Mariposa Gazette of January 7, 1862
Reports on the Results of  Big Flood and It's Aftermath
The Flood and  Rain of December 26, 1861
  To begin with, it was the hardest storm, particularly that part of it occurring  Thursday night, December 26, that has ever swept these mountains, within the  recollection of that very respectable individual “the oldest inhabitant”. The  Merced River rose fearfully high, sweeping off every bridge of the flood.
Fremont’s works were submerged, but no damage occurred, due to their  strength, except a deposit in the mills of a large deposit of sand and gravel.
Next Wyatt’s Bridge went, then the bridge of Smith and Hillman at Split Rock; then “Quartz” Johnson’s fine flume at his new mill. In the mill, too, the flood left  a “card” in the shape of sand about five feet deep. Next went the dam of  Chapin’s and Co., or Flint, Peabody and Co., thought to be the best on the  river. The mill was not damaged. Below the bridges of Nelson and Nurry, on the Stockton Road were taken off, leaving not a vestige of them. Great  damage was done in the aggregate all along the river. We hear of great losses of cattle and improvements in Merced county, but not sufficiently direct to  justify assertion to that effect. Also it is rumored that something more than a  dozen Chinamen were drowned on a bar at the lower end of Pleasant Valley,  but this we can’t trace to an authentic source.
Mariposa Creek - Should be River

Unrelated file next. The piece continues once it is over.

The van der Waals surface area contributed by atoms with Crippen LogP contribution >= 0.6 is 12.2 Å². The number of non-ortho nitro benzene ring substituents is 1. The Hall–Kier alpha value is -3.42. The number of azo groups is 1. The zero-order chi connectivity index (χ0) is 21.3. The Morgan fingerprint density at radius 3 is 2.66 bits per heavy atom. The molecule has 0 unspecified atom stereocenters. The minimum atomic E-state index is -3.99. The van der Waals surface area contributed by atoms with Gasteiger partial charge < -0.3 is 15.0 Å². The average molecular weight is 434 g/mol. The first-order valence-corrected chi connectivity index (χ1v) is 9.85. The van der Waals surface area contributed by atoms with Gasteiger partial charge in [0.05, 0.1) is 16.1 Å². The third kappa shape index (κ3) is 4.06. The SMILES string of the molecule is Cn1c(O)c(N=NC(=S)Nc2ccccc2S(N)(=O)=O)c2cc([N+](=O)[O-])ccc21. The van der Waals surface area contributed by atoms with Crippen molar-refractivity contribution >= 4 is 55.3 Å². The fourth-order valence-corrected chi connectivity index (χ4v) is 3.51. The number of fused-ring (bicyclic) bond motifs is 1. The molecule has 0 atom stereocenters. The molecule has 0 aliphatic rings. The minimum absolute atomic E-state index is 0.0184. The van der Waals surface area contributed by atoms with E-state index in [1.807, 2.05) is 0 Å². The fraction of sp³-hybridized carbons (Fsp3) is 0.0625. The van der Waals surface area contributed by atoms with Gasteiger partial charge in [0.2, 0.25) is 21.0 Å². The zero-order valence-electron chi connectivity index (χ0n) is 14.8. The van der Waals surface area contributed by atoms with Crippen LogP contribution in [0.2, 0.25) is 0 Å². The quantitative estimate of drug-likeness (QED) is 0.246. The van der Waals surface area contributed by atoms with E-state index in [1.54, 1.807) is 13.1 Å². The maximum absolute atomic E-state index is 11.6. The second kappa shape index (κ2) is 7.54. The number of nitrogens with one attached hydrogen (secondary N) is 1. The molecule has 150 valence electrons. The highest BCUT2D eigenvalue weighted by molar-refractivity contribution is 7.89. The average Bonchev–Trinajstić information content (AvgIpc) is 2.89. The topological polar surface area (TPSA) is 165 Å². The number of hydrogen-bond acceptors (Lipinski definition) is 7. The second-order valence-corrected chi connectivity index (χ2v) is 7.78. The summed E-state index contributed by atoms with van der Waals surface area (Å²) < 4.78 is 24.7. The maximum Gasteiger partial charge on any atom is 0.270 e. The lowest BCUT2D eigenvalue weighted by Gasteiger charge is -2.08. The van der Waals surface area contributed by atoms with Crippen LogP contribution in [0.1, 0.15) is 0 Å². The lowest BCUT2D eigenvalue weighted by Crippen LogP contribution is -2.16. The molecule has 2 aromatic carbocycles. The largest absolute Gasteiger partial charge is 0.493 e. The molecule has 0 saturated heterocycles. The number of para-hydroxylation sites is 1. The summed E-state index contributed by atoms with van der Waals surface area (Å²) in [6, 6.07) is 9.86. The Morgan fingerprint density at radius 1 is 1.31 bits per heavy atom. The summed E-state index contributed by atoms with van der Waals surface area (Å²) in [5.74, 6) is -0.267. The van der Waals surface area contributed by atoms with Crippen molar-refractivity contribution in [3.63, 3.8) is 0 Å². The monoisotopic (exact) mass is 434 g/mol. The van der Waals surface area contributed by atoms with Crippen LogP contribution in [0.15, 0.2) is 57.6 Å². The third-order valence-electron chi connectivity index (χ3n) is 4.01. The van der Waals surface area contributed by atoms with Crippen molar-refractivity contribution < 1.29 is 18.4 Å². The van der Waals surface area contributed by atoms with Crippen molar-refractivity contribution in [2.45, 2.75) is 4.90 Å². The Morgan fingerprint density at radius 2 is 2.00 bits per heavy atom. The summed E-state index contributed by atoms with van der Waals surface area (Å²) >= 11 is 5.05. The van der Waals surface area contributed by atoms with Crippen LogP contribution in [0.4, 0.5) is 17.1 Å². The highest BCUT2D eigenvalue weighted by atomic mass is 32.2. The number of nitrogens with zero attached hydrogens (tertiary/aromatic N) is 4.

Mariposa Creek, which perhaps ought to be dignified by the name river,  rose very high, higher than was ever known before, sweeping everything in  its course, all the bridges and the railroad bridge. The machine shop of Bruce Bros. went over, endways, into the creek, followed by the large building formerly used by Wells Fargo & Co. as an express office. Then came a slide from the mountain opposite town, consisting of an acre or two of
ground, to a depth of forty or fifty feet, accompanied by an immense rush  of water, the sound of which was like that of heavy thunder. The lives of
many on the western side of the creek were endangered, but the avalanche of earth and water precipitated itself into a very deep gulch, through which
it passed off doing little damage; Shortly followed two smaller slides doing no damage. It was the worst day this place had ever seen, except that
following the fire of ‘58. Gardens gone, fences gone, mining implements gone, fruit trees gone, and we don’t know what isn’t gone along Mariposa
Creek and other creeks in this region.

In fact no such season to the present time has been known to white settlers.  If it had happened six years ago, the country would have had to be abandoned.  This place today has had no communication with “outsiders” nor has it had for a week.  Even the road to Mormon Bar is blocked up.

submitted by Harriet Sturk- Jan 24, 2003

From History of Merced County, 1881, Elliott and Moore:
"California was visited in the autumn and winter of 1861-62 by a most disastrous flood.
"The rain commenced falling on the eigth of November and continued almost without interuption to January 25, 1862, when the floods attained their greatest height.
"The streams, swollen by protracted rains throughout California, as well as Oregon and Nevada, floded the valleys, inumdated towns, swept away animals, and destroyued property....The Stanislaus, Tuolumne and Merced Rivers were all overflowed, and houses an villages swept-away"
From the Gazette of Jan 7, 1862--One rain gauge, "kept at the Drugstore of Gregory and Etly, shows there has fallen since the first rain in November up to Sunday morning (Jan. 5, 1862), 49 1/2 inches. This is corroborated by two others."
c feroben